Thank you so much to NetGalley and Capstone Editions for the opportunity to read this book.

Rating: 3 out of 5.

Once Upon a Blurb

Twelve-year-old Abigail Hensley is a socially awkward aspiring anthropologist who has always had trouble connecting with her peers. Abigail is hopeful that a week at sleepaway camp is the answer to finally making a friend. After all, her extensive research shows that summer camp is the best place to make lifelong connections. Using her tried-and-true research methods, Abigail begins to study her cabinmates for friendship potential. But just when it seems that she is off to a good start, her bunkmate’s phone gets stolen, and Abigail is the main suspect. Can she clear her name, find the real culprit, and make a friend before the week is done?

My Footprints – Bao Phi

Illustrations – Basia Tran

I’ve read this book so many times that I’ve lost count but each time I’ve tried to write my review I haven’t known what I wanted to say about it.

Thuy has been bullied at school again. She is angry and upset, but on her way home she notices her “jagged footprints”.

When she sees a lone bird, she imagines what it would be like to be able to fly away from danger and recreates its footprints in the snow. She continues to imagine other animals and makes their footprints her own as she arrives home.

“I want to be the biggest and strongest and scariest monster,” Thuy says, “so that if kids at school make fun of me for having two moms, or tell me to go back to where I come from, or call me names, or bother me because I’m a girl, I can make them stop!”

Together Momma Arti, Momma Ngoc and Thuy talk about which animals are strong and which are their favourites. Then Thuy imagines the best animal of all.

I loved Basia Tran’s illustrations, particularly Thuy’s Arti-Thuy-Ngoc-osaurus.

This imagined creature has footprints shaped like hearts, which I absolutely adored.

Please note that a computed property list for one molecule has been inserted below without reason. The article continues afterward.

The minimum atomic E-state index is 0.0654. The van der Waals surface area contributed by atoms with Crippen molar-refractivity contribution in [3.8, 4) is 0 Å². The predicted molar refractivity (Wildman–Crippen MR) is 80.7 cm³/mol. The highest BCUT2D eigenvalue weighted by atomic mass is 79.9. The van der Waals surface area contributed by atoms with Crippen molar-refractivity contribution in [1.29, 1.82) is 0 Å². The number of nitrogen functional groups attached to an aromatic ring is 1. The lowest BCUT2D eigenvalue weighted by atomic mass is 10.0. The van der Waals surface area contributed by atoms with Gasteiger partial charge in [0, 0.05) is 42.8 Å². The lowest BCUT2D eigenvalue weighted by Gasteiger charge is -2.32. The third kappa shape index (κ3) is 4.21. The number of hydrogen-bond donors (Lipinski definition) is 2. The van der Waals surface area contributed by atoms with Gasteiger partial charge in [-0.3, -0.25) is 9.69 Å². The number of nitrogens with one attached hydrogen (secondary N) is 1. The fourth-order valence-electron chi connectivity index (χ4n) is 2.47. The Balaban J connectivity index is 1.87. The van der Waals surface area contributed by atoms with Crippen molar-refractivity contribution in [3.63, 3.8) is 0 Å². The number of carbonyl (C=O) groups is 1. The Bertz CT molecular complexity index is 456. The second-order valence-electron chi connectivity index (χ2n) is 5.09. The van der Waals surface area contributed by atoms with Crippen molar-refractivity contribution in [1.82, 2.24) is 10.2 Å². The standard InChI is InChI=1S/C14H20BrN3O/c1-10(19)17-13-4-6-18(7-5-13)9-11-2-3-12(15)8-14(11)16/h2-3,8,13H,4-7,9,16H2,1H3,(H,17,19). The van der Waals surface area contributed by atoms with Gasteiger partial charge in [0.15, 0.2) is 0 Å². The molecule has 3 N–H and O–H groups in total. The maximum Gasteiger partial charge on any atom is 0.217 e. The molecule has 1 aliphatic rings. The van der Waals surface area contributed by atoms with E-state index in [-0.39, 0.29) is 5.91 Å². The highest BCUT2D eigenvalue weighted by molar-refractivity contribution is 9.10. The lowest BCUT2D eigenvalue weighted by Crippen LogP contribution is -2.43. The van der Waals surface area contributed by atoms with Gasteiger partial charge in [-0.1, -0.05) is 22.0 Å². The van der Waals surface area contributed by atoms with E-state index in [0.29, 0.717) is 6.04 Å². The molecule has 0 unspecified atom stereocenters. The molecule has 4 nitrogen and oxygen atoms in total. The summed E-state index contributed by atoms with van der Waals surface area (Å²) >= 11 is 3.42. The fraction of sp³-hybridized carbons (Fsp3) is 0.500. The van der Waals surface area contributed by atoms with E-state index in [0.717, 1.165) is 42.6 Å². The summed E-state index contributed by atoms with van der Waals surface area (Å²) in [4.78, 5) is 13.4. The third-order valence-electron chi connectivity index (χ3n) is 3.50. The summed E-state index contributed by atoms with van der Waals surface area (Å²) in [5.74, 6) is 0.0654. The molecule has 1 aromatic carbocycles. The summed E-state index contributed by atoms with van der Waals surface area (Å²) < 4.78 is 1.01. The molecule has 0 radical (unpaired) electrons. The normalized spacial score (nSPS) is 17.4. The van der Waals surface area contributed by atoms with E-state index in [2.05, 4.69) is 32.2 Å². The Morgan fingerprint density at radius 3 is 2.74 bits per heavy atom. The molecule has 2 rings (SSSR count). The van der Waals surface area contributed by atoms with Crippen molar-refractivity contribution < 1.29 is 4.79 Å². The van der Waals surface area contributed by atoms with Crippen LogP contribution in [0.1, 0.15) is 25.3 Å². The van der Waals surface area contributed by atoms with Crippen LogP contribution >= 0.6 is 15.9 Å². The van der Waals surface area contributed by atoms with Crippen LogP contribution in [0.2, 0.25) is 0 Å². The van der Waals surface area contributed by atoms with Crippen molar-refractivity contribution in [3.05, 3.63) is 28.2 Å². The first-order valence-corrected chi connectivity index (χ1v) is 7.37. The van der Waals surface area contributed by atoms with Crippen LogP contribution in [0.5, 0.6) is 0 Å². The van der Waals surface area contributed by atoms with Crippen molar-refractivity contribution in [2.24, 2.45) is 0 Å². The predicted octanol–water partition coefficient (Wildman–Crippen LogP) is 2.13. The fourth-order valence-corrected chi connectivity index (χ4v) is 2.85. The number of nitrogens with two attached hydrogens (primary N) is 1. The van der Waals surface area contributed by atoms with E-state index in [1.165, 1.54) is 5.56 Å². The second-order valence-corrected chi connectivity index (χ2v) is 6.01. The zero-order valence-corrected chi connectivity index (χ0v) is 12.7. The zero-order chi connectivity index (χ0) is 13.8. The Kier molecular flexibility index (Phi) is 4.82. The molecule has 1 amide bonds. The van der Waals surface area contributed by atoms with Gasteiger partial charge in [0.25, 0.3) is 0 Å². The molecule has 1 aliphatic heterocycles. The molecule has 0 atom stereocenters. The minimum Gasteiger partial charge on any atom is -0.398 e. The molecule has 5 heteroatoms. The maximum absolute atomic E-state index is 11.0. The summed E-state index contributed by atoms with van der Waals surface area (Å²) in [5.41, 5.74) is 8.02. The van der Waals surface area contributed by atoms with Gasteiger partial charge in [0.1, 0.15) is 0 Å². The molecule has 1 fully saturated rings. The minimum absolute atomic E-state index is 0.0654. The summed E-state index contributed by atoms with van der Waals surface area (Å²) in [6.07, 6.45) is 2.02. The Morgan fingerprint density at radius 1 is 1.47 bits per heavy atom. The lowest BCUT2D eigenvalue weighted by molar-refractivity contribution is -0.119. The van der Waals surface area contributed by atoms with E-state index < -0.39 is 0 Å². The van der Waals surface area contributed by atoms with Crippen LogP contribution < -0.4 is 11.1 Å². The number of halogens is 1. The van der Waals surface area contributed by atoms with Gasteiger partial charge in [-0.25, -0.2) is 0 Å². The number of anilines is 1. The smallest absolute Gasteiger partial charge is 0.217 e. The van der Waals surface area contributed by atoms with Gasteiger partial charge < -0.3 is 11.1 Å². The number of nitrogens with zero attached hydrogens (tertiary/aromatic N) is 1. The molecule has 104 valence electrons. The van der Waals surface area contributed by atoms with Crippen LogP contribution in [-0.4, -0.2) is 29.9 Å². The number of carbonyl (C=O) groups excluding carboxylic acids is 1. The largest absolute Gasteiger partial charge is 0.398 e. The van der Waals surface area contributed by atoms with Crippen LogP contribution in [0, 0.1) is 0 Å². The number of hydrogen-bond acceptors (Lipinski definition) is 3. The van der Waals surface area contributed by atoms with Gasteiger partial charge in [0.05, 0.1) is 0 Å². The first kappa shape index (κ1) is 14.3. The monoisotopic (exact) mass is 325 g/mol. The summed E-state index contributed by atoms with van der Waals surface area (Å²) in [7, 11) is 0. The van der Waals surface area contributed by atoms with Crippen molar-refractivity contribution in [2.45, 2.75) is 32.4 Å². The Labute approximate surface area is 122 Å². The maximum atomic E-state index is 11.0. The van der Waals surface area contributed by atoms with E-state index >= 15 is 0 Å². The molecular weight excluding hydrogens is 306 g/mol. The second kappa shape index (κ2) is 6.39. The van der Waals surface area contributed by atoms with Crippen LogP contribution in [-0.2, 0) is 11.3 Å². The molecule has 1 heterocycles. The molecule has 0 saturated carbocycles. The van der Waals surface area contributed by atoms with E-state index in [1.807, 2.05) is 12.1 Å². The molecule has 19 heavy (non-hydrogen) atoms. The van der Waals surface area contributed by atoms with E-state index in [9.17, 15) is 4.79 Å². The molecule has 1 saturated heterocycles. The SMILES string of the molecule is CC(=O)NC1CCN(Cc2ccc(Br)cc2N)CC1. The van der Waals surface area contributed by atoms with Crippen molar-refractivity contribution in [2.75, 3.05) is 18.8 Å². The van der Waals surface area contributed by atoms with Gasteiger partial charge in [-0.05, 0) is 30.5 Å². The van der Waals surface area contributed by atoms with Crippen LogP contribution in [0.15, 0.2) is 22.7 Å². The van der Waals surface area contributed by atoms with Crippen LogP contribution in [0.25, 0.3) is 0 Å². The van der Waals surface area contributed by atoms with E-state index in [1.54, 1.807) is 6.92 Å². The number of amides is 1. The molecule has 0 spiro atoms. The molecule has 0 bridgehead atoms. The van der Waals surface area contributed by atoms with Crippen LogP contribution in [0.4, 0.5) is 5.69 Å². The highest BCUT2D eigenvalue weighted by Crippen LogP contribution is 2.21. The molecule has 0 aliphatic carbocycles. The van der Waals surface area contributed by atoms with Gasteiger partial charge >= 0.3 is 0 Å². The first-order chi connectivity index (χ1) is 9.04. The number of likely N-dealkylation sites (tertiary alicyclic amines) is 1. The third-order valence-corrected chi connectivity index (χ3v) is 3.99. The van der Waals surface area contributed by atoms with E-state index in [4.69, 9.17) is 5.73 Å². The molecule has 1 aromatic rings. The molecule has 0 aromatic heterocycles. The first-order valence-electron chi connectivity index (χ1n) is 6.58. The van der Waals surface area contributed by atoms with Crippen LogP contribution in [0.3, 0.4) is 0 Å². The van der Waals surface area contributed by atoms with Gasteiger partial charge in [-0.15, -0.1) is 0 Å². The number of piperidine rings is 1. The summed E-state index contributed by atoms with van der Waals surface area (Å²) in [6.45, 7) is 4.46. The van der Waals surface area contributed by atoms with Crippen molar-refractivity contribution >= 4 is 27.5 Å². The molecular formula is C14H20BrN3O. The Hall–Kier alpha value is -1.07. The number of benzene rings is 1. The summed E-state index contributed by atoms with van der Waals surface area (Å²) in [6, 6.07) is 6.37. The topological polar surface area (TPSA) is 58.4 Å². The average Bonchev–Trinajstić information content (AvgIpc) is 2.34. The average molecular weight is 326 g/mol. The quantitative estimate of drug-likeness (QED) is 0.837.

While I don’t think I would have appreciated this book as a child, adult me loves its messages. Thuy’s story tackles the impacts of bullying but also highlights the importance of having a supportive family. She is learning about courage and perseverance, and the power of her imagination, and I love her and her family more with each reread.

Thank you so much to NetGalley and Capstone for the opportunity to read this book.

Rating: 5 out of 5.

Once Upon a Blurb

Every child feels different in some way, but Thuy feels “double different.” She is Vietnamese American and she has two mums. Thuy walks home one winter afternoon, angry and lonely after a bully’s taunts. Then a bird catches her attention and sets Thuy on an imaginary exploration. What if she could fly away like a bird? What if she could sprint like a deer, or roar like a bear? Mimicking the footprints of each creature in the snow, she makes her way home to the arms of her moms. Together, the three of them imagine beautiful and powerful creatures who always have courage – just like Thuy.

The Friendship Lie – Rebecca Donnelly

Cora is 11 years old and has a twin, Kyle. She also used to have a best friend, Sybella, who she met on the first day of second grade. The twins’ parents both work in environmental science.

Their dad ran a garbology project that studied what happened to peoples’ trash and recycling after they put it all in their curbside bins. Their mother worked on the technology that tracked each lucky piece of garbage that was part of the project.

Now it’s the fifth grade and Cora and Kyle’s parents are divorcing. Their parents are so separated, in fact, that their mother is working in Belgium for a year while she thinks about the future. Meanwhile her kids are still in California and Cora thinks her life is garbage, what with her mother on the other side of the world and in the wrong time zone to be able to give Cora much needed advice about her friendship problems.

Their father wants to “show the world what happened to the things it tried to get rid of.” However he appears positively clueless about how sad both of his kids are; while Cora is obviously sad throughout the book, Kyle hides his sadness behind a wall of positivity. I wasn’t a fan of either parent and found some of the father’s garbage related behaviour downright creepy.

I know it was all about the ongoing environmental message but the twins’ father continually bringing all of their neighbours’ garbage into their apartment and sorting through it in their bathtub horrified me. If I discovered my neighbour had been regularly stealing my trash and rummaging through it I would send them my own message, likely in the form of some very expired dairy product poured all over whatever I was discarding that week.

While there was some diversity included in story, with a teenage girl who has girlfriends and another character whose mother is white and father is black, it felt like its inclusion was token rather than having any bearing on the plot. Both topics were barely mentioned before disappearing from the narrative. Homelessness is also included in this story, mostly as a way to track a specific item’s movements through the book, and the opportunities to either make a point about homelessness or provide resolution for this specific character were missed.